Starring: Shah Rukh Khan, Deepika Padukone, Sathyaraj, Manorama, Kamini Kaushal, Lekh Tandon, Priyamani
Directed by Rohit Shetty
Looking for deeper meaning or cinematic profundity in a Rohit Shetty film is like searching hard for poverty in a Karan Johar flick or double entendres in the recently released and much-admired The Ship of Theseus. So Chennai Express turns out to be exactly what it was meant to be: a Shetty film with a touch of Shahrukh Khan. It calls for no cinematic celebration, nor does it leave you with any major complaints and grievances.
Rahul returns. Admittedly older at 40 years but still with a backpack slung on his shoulder and a train journey ahead of him in which he will discover the love of his life. SRK starts a trifle hemmed and subdued in a typically garish, comic-book and hitherto unfamiliar (to him) Shetty set. Things warm up gradually.
There’s a scene in where he yells “mummy” when, all of a sudden, he finds himself next to the villain. It had me chuckling. As did a few other self-deprecating moments. There are some genuine laughs when SRK spoofs himself and his own movies. Lines like “naam to nahin suna hoga”, “my name is Rahul and I am not a terrorist”. Or when he pulls the heroine inside the train a la DDLJ, and several other passengers too, capping it with “maine pehle bhi aisa kiya hua hai”. From Life of Pi to Singham, Shahrukh sends up many other films too. It’s this unadulterated, unapologetic madness that works. But never quite manages to get as sublimely silly as say a Baadshah. Primarily because the film wants to amalgamate other SRK personae as well—from the king of romance to the shameless peddler of Nokia and Airtel (like the “jo tera hai wo mera hai” moment). The result: a step ahead of Ra.One and Jab Tak Hai Jaan but a rousing Chak De India and a fun Om Shanti Om would be preferable any day.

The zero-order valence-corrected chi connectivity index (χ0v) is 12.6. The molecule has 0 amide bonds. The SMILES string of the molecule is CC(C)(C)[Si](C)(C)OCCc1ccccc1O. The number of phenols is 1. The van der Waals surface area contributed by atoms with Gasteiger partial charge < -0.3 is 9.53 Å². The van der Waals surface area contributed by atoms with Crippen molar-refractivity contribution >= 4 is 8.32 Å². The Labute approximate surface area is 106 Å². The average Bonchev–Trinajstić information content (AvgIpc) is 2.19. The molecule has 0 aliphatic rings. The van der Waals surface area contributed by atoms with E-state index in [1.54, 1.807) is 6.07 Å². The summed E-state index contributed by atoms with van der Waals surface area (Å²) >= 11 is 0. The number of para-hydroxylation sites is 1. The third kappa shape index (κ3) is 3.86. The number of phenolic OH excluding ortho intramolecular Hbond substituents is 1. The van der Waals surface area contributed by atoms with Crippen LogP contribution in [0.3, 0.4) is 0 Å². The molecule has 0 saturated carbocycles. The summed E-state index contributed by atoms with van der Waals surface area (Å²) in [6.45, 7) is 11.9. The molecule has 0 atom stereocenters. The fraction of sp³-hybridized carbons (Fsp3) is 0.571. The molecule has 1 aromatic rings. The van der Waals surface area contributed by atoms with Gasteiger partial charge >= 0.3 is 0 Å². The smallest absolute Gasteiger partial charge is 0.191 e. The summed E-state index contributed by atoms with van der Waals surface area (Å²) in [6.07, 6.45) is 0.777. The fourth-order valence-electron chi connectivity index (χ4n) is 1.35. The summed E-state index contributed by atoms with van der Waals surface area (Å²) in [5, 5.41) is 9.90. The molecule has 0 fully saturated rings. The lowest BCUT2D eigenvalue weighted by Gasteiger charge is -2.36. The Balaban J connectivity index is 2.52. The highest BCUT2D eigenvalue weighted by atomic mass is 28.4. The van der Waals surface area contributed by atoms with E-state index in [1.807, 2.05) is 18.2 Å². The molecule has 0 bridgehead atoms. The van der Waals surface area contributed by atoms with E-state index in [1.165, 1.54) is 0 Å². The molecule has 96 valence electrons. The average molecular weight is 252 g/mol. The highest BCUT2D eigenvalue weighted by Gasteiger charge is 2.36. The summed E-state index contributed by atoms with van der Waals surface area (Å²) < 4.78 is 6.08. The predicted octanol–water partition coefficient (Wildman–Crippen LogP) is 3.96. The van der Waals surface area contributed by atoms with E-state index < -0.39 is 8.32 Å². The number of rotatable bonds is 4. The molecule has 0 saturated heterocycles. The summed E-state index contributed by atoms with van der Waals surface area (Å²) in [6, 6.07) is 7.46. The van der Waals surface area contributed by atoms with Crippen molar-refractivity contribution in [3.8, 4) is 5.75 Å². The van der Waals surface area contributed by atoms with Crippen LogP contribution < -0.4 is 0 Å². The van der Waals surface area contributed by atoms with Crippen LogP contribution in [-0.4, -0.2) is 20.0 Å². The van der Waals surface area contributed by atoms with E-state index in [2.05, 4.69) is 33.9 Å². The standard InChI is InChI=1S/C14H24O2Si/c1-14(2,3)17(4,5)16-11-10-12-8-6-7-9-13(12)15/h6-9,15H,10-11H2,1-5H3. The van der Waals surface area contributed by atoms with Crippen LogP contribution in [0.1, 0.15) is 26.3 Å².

There are interesting things SRK does here. Like how he amazingly allows himself to look small, puny literally. Forget the giant of a villain who he tells, “you are so tall, I am so small”, even the heroine towers over him. “Main to strong hoon hi nahin,” he admits. In the more emotional, romantic moments it’s the heroine who becomes the centre while he takes a backseat to her. He gets thrashed badly and doesn’t “win” the fights as any hero conventionally would to win the woman’s heart. But he still remains a star.
Most interesting is how the north-south divide, or rather the effort to bridge it, gets a lot more intricate in Chennai Express than it would seem on the surface. Yes, there are the geographical jumps and fake accents. But there’s no effort to dub or subtitle the Tamil portions for the north. Either you take it or leave it.